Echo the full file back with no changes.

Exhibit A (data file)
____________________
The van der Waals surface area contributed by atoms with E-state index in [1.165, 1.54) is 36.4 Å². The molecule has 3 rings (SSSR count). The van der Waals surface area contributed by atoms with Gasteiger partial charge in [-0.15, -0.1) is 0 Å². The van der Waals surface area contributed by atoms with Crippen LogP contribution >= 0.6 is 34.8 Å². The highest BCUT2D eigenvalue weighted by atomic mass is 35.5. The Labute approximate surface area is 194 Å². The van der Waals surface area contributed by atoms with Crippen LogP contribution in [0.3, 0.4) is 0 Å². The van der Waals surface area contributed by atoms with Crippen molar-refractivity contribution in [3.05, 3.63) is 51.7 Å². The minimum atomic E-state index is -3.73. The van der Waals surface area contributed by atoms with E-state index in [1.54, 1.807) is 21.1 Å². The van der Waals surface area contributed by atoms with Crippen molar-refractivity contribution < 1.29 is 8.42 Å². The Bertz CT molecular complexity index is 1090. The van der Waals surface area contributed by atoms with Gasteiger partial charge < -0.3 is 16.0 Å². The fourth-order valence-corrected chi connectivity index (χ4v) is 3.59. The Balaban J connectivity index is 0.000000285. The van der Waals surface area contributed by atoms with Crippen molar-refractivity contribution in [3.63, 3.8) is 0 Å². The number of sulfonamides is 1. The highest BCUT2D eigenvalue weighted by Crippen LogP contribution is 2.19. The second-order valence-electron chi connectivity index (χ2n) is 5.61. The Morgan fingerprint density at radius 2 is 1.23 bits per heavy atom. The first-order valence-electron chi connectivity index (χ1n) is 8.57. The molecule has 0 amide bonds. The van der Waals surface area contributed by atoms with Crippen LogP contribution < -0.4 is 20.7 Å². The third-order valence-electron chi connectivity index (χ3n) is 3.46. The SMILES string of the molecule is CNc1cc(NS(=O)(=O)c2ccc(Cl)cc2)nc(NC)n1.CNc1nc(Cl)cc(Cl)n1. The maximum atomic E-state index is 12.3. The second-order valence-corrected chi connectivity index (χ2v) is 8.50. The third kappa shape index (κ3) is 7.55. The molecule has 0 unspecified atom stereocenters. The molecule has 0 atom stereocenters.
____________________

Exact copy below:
The van der Waals surface area contributed by atoms with E-state index in [1.165, 1.54) is 36.4 Å². The molecule has 3 rings (SSSR count). The van der Waals surface area contributed by atoms with Gasteiger partial charge in [-0.15, -0.1) is 0 Å². The van der Waals surface area contributed by atoms with Crippen LogP contribution >= 0.6 is 34.8 Å². The highest BCUT2D eigenvalue weighted by atomic mass is 35.5. The Labute approximate surface area is 194 Å². The van der Waals surface area contributed by atoms with Crippen LogP contribution in [0.3, 0.4) is 0 Å². The van der Waals surface area contributed by atoms with Crippen molar-refractivity contribution in [3.05, 3.63) is 51.7 Å². The minimum atomic E-state index is -3.73. The van der Waals surface area contributed by atoms with E-state index in [1.54, 1.807) is 21.1 Å². The van der Waals surface area contributed by atoms with Crippen molar-refractivity contribution < 1.29 is 8.42 Å². The Bertz CT molecular complexity index is 1090. The van der Waals surface area contributed by atoms with Gasteiger partial charge < -0.3 is 16.0 Å². The fourth-order valence-corrected chi connectivity index (χ4v) is 3.59. The Balaban J connectivity index is 0.000000285. The van der Waals surface area contributed by atoms with Crippen molar-refractivity contribution in [3.63, 3.8) is 0 Å². The number of sulfonamides is 1. The highest BCUT2D eigenvalue weighted by Crippen LogP contribution is 2.19. The second-order valence-electron chi connectivity index (χ2n) is 5.61. The Morgan fingerprint density at radius 2 is 1.23 bits per heavy atom. The first-order valence-electron chi connectivity index (χ1n) is 8.57. The molecule has 0 amide bonds. The van der Waals surface area contributed by atoms with Crippen LogP contribution < -0.4 is 20.7 Å². The third-order valence-electron chi connectivity index (χ3n) is 3.46. The SMILES string of the molecule is CNc1cc(NS(=O)(=O)c2ccc(Cl)cc2)nc(NC)n1.CNc1nc(Cl)cc(Cl)n1. The maximum atomic E-state index is 12.3. The second-order valence-corrected chi connectivity index (χ2v) is 8.50. The third kappa shape index (κ3) is 7.55. The molecule has 0 unspecified atom stereocenters. The molecule has 0 atom stereocenters.